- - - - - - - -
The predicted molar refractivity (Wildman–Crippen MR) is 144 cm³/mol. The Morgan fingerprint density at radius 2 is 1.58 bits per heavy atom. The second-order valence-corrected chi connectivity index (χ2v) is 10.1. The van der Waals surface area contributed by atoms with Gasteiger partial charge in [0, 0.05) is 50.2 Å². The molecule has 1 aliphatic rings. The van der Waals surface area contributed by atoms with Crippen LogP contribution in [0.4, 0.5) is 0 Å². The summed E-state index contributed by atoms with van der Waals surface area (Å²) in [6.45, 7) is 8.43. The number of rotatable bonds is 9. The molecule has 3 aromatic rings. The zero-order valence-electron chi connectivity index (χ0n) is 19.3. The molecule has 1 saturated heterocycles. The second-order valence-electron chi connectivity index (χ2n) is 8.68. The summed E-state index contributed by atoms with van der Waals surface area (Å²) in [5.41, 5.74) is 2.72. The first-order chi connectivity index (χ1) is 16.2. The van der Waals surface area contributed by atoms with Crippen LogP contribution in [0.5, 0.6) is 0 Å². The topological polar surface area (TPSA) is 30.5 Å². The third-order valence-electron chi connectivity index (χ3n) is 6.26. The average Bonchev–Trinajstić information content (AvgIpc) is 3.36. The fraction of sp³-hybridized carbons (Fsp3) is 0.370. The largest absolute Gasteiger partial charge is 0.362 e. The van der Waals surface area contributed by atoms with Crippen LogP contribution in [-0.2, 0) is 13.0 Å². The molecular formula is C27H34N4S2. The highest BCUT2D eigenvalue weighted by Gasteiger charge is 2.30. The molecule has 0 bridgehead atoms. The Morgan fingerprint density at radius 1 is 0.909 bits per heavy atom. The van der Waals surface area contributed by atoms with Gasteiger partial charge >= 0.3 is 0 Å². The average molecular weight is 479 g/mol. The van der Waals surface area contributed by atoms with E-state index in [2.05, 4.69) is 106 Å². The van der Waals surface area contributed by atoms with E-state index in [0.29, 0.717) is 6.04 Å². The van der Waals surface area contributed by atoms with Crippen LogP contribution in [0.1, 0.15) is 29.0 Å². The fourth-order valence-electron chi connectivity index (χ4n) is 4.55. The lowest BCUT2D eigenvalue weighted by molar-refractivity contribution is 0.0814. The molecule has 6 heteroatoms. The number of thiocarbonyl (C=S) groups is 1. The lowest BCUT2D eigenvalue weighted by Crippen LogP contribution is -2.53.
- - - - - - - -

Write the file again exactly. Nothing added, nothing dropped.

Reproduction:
The predicted molar refractivity (Wildman–Crippen MR) is 144 cm³/mol. The Morgan fingerprint density at radius 2 is 1.58 bits per heavy atom. The second-order valence-corrected chi connectivity index (χ2v) is 10.1. The van der Waals surface area contributed by atoms with Gasteiger partial charge in [0, 0.05) is 50.2 Å². The molecule has 1 aliphatic rings. The van der Waals surface area contributed by atoms with Crippen LogP contribution in [0.4, 0.5) is 0 Å². The summed E-state index contributed by atoms with van der Waals surface area (Å²) in [6.45, 7) is 8.43. The number of rotatable bonds is 9. The molecule has 3 aromatic rings. The zero-order valence-electron chi connectivity index (χ0n) is 19.3. The molecule has 1 saturated heterocycles. The second-order valence-electron chi connectivity index (χ2n) is 8.68. The summed E-state index contributed by atoms with van der Waals surface area (Å²) in [5.41, 5.74) is 2.72. The first-order chi connectivity index (χ1) is 16.2. The van der Waals surface area contributed by atoms with Crippen LogP contribution in [0.5, 0.6) is 0 Å². The topological polar surface area (TPSA) is 30.5 Å². The third-order valence-electron chi connectivity index (χ3n) is 6.26. The average Bonchev–Trinajstić information content (AvgIpc) is 3.36. The fraction of sp³-hybridized carbons (Fsp3) is 0.370. The largest absolute Gasteiger partial charge is 0.362 e. The van der Waals surface area contributed by atoms with Crippen LogP contribution in [-0.2, 0) is 13.0 Å². The molecular formula is C27H34N4S2. The highest BCUT2D eigenvalue weighted by Gasteiger charge is 2.30. The molecule has 0 bridgehead atoms. The Morgan fingerprint density at radius 1 is 0.909 bits per heavy atom. The van der Waals surface area contributed by atoms with Gasteiger partial charge >= 0.3 is 0 Å². The average molecular weight is 479 g/mol. The van der Waals surface area contributed by atoms with E-state index in [2.05, 4.69) is 106 Å². The van der Waals surface area contributed by atoms with E-state index in [0.29, 0.717) is 6.04 Å². The van der Waals surface area contributed by atoms with Crippen LogP contribution in [0.1, 0.15) is 29.0 Å². The fourth-order valence-electron chi connectivity index (χ4n) is 4.55. The lowest BCUT2D eigenvalue weighted by molar-refractivity contribution is 0.0814. The molecule has 6 heteroatoms. The number of thiocarbonyl (C=S) groups is 1. The lowest BCUT2D eigenvalue weighted by Crippen LogP contribution is -2.53.